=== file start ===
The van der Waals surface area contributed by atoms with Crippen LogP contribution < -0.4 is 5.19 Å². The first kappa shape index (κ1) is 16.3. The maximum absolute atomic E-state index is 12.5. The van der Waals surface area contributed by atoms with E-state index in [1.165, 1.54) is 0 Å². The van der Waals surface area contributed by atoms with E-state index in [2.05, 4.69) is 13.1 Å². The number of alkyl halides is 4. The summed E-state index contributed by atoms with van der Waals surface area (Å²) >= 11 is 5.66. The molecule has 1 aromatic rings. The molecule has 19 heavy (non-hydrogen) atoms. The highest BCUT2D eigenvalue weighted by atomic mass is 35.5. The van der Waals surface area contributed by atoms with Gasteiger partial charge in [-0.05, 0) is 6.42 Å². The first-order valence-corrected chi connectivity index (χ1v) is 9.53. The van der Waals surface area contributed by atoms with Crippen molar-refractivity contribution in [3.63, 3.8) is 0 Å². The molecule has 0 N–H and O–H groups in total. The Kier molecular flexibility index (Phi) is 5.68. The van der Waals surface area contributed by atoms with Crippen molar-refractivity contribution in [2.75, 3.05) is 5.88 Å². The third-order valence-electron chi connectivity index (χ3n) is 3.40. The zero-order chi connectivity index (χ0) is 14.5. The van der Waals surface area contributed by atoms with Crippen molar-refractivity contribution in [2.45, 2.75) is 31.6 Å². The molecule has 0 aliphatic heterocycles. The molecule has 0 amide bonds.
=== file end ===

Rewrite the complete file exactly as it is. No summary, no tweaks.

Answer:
The van der Waals surface area contributed by atoms with Crippen LogP contribution < -0.4 is 5.19 Å². The first kappa shape index (κ1) is 16.3. The maximum absolute atomic E-state index is 12.5. The van der Waals surface area contributed by atoms with E-state index in [1.165, 1.54) is 0 Å². The van der Waals surface area contributed by atoms with E-state index in [2.05, 4.69) is 13.1 Å². The number of alkyl halides is 4. The summed E-state index contributed by atoms with van der Waals surface area (Å²) >= 11 is 5.66. The molecule has 1 aromatic rings. The molecule has 19 heavy (non-hydrogen) atoms. The highest BCUT2D eigenvalue weighted by atomic mass is 35.5. The van der Waals surface area contributed by atoms with Gasteiger partial charge in [-0.05, 0) is 6.42 Å². The first-order valence-corrected chi connectivity index (χ1v) is 9.53. The van der Waals surface area contributed by atoms with Crippen molar-refractivity contribution in [3.63, 3.8) is 0 Å². The molecule has 0 N–H and O–H groups in total. The Kier molecular flexibility index (Phi) is 5.68. The van der Waals surface area contributed by atoms with Crippen molar-refractivity contribution in [2.75, 3.05) is 5.88 Å². The third-order valence-electron chi connectivity index (χ3n) is 3.40. The zero-order chi connectivity index (χ0) is 14.5. The van der Waals surface area contributed by atoms with Crippen molar-refractivity contribution in [2.45, 2.75) is 31.6 Å². The molecule has 0 aliphatic heterocycles. The molecule has 0 amide bonds.